From: Zagreb, Croatia
I am also reading Toland's book (still only in the pre-war stuff).
I think thus far (granted, I haven't gotten very far), it's a good book, if taken with all other material available.
While the write-up might try to call it "unbiased", I don't actually think that even Toland considers the book "unbiased". I think he considers it "from the Japanese point of view", and certainly -not- unbiased. Indeed, his wife is Japanese, which allowed him access many many veterans and documents that might not have been so easily available to a gaijin.
But it's like that "Fortress Against the Sun" and "Shattered Sword" books everyone around here rants about as Bible. They -are- *excellent* books. But they're not Bible. They should be taken amongst the greater body of works. Some more credible than others (indeed FatS and SS are very credible).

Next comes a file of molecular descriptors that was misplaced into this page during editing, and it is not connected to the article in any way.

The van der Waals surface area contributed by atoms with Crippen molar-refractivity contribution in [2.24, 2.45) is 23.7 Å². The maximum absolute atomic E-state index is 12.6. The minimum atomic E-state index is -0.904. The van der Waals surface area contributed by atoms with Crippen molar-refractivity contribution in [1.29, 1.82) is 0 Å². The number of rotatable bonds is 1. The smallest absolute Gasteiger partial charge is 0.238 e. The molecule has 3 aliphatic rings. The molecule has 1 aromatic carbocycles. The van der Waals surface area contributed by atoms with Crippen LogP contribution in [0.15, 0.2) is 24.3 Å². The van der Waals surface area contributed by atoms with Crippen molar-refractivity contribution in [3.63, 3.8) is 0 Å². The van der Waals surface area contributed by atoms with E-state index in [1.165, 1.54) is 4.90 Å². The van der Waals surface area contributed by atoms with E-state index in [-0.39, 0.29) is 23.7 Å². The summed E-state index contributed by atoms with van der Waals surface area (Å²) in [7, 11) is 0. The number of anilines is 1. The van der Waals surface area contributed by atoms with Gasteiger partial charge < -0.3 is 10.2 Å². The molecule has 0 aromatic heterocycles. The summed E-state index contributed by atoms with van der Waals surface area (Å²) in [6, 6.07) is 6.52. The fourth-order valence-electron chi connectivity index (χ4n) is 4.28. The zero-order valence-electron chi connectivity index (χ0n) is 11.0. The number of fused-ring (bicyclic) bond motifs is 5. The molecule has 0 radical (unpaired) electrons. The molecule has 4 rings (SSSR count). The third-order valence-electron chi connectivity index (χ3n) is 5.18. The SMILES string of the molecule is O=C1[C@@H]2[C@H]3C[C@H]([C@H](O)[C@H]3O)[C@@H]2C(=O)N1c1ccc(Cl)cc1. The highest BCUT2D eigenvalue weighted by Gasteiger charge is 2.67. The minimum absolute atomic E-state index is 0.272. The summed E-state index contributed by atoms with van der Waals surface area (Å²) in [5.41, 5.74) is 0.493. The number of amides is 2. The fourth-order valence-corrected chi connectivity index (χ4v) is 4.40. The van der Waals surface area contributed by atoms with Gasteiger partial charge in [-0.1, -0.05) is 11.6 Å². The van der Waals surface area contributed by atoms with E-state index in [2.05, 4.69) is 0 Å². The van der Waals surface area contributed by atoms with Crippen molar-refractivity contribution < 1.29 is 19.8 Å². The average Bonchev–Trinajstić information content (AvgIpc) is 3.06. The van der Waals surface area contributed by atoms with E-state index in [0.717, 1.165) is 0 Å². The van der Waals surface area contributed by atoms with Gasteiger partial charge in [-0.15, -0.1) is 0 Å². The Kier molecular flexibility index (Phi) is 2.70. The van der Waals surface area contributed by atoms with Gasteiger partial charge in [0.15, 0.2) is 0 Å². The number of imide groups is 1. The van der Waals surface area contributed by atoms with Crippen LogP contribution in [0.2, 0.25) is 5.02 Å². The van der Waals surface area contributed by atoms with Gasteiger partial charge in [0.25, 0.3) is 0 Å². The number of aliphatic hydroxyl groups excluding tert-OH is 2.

But my advice on Tolands book (at least as how I'm reading it). It probably -does- bring some differing insights to the table. You (and I) don't have to agree to with them, and they might not even be correct. But either way, the book brings -something- to table and does contribute to the greater body of knowledge.
Again, I don't think it's supposed to be "unbiased". Toland says it's "from the Japanese perspective"; it is by definition, NOT unbiased, so just accept it as such.
I have Toland's book and I have read it several times (every few years - 5 or so - I re-read it).
IMHO, in his book he is quite "unsupportive" of Japanese imperialism and expansionism - thus in that respect he is more than "unbiased" (i.e. he is not trying to "approve" their actions - he is merely explaining their actions and events as they happened and as they, Japan, saw it)...
Sighted typo fixed
< Message edited by Apollo11 -- 2/21/2008 2:27:47 PM >
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